On New Year’s Eve in Oklahoma, Sarah McKinley shot an armed intruder to death, while the accomplice to the break-in fled. Last week it was announced that Ms. McKinley will not face charges for the shooting, while the surviving accomplice was charged with first-degree murder.
How would the same situation have played out in New Jersey? To know that, the differences in the laws of the two states must be explored. First, let’s address the states’ respective defense of property laws. In Oklahoma, a person is entitled to use deadly force if the person against whom the defensive force was used was in the process of unlawfully and forcefully entering, or had unlawfully and forcibly entered, a dwelling or residence.
In New Jersey, unlawful entry alone is not enough to draw a gun. The use of deadly force is only justifiable if the person against whom the force is used is attempting to dispossess him of his dwelling unlawfully, or if that person is attempting to commit or consummate arson, burglary, robbery or other criminal theft or property destruction. In addition, the intruder must have employed or threatened deadly force against or in the presence of the actor; or the use of force other than deadly force to terminate or prevent the commission or the consummation of the crime would expose the actor or another in his presence to substantial danger of bodily harm.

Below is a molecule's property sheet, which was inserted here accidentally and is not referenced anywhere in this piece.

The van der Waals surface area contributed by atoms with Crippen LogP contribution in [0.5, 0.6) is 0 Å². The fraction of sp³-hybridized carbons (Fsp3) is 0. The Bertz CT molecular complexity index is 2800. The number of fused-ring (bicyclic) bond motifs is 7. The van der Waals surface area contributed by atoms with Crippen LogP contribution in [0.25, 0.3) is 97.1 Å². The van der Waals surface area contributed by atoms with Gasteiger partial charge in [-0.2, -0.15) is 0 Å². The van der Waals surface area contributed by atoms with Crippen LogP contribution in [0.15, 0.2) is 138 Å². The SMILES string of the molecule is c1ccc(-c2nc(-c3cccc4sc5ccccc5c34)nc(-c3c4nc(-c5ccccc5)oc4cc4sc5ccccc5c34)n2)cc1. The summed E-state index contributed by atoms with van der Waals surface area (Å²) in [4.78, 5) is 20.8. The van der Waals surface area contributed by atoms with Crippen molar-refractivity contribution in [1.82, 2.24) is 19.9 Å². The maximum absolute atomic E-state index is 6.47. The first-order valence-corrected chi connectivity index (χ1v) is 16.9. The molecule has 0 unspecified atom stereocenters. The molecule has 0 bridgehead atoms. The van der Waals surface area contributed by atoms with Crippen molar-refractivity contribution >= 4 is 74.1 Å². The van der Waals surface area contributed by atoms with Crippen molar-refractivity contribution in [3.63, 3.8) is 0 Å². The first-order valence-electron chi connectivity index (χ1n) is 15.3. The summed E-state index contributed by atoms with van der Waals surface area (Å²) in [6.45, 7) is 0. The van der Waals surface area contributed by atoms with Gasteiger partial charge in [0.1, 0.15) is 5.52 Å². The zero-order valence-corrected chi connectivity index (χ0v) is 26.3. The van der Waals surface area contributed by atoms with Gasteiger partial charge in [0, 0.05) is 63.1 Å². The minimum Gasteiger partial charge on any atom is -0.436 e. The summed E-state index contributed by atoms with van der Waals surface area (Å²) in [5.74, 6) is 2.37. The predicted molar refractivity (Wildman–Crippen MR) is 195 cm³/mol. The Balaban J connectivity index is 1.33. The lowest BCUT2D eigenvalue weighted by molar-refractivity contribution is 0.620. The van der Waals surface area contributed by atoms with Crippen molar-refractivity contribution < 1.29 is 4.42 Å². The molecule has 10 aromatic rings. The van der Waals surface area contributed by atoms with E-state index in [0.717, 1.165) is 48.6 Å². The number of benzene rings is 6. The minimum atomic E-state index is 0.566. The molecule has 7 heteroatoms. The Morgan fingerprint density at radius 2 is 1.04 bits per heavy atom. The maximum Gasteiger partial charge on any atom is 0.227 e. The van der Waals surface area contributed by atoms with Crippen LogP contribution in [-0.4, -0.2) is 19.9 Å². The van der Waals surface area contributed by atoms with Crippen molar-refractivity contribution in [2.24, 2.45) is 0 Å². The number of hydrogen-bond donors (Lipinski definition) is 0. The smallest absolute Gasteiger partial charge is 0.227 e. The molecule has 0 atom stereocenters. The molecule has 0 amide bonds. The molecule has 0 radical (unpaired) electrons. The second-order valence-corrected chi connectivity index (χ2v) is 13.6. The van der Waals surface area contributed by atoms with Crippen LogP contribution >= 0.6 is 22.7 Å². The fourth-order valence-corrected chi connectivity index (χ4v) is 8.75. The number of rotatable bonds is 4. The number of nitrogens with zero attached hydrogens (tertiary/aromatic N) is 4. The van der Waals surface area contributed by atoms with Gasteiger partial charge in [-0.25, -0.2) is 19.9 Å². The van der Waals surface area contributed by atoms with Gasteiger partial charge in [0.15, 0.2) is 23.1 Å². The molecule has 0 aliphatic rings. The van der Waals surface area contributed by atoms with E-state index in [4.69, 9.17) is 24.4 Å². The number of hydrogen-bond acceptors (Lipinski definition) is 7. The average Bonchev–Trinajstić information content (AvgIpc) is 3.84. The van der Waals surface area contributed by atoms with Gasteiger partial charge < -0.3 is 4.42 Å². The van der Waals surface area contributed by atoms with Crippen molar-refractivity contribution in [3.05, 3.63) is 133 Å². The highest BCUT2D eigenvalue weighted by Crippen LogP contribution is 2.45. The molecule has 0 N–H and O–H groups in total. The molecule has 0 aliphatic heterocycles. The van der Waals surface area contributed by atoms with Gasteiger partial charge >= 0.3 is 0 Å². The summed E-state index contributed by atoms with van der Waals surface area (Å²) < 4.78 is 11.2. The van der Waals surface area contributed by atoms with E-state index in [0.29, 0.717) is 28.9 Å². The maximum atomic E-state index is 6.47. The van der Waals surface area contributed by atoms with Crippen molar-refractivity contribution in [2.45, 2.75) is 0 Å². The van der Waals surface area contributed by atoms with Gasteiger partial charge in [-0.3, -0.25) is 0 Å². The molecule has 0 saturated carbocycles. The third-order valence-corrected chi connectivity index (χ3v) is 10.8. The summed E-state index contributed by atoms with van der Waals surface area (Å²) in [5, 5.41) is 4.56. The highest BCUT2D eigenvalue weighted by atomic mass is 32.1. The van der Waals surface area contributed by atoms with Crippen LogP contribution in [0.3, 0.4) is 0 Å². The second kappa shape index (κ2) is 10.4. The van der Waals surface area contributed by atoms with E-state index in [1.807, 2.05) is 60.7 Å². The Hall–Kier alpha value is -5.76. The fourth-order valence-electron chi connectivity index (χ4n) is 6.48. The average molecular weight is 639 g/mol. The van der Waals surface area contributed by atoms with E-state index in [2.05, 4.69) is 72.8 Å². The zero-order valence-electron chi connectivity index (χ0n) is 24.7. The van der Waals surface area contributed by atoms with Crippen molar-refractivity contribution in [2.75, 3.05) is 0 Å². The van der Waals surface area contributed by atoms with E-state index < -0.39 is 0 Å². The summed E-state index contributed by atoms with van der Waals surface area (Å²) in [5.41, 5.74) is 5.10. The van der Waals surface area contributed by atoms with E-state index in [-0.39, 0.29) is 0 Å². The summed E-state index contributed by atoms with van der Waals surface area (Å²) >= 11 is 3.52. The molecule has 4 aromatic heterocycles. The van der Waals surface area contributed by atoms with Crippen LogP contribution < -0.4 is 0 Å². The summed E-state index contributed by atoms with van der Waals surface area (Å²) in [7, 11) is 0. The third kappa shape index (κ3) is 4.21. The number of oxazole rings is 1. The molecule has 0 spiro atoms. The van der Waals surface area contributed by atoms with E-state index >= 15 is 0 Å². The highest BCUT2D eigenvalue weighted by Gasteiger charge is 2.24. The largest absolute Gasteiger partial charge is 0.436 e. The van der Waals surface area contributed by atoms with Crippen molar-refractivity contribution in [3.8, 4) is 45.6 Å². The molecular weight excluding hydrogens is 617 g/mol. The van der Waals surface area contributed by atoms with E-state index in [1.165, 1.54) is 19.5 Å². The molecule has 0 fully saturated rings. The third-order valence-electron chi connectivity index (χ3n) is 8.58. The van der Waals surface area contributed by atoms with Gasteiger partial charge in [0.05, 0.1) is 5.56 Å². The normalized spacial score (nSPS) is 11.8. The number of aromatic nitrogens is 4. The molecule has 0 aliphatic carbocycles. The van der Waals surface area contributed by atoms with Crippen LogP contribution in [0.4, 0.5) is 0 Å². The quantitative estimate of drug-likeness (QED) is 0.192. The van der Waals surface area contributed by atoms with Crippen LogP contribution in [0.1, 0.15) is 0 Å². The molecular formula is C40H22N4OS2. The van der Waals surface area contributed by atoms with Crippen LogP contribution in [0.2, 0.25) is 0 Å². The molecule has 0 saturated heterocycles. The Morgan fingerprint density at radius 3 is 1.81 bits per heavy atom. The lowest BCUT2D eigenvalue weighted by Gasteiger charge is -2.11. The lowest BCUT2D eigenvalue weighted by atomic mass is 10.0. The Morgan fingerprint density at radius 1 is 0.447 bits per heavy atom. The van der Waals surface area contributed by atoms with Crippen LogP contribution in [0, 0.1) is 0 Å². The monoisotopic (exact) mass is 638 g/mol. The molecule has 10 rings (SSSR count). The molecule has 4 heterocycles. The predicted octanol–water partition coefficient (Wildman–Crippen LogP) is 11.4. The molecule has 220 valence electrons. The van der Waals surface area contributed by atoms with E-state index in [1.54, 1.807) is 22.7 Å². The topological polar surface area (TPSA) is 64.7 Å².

So when Ms. McKinley called 911 and asked the operator whether she could shoot the intruder, it was a fairly easy question to answer in Oklahoma. The operator told her to do what she needs to do to protect her baby, and turns out she was right. It was an intruder breaking into her house, so that was enough. It turns out that he was armed, so it probably would have been okay in New Jersey, but the operator would have had to ask at a least one more question before giving that same reply here.
Timothy Farrow, of Dash Farrow, LLP, is an experienced criminal defense attorney and former Prosecutor who handles these offenses and crimes, misdemeanors, and traffic offense of all levels. When you need experienced, focused, and responsive legal help, call Dash Farrow, LLP at 856-235-8300 or contact us online at www.dashfarrowlaw.com. We serve individuals and businesses throughout Burlington and Camden County and all of South Jersey.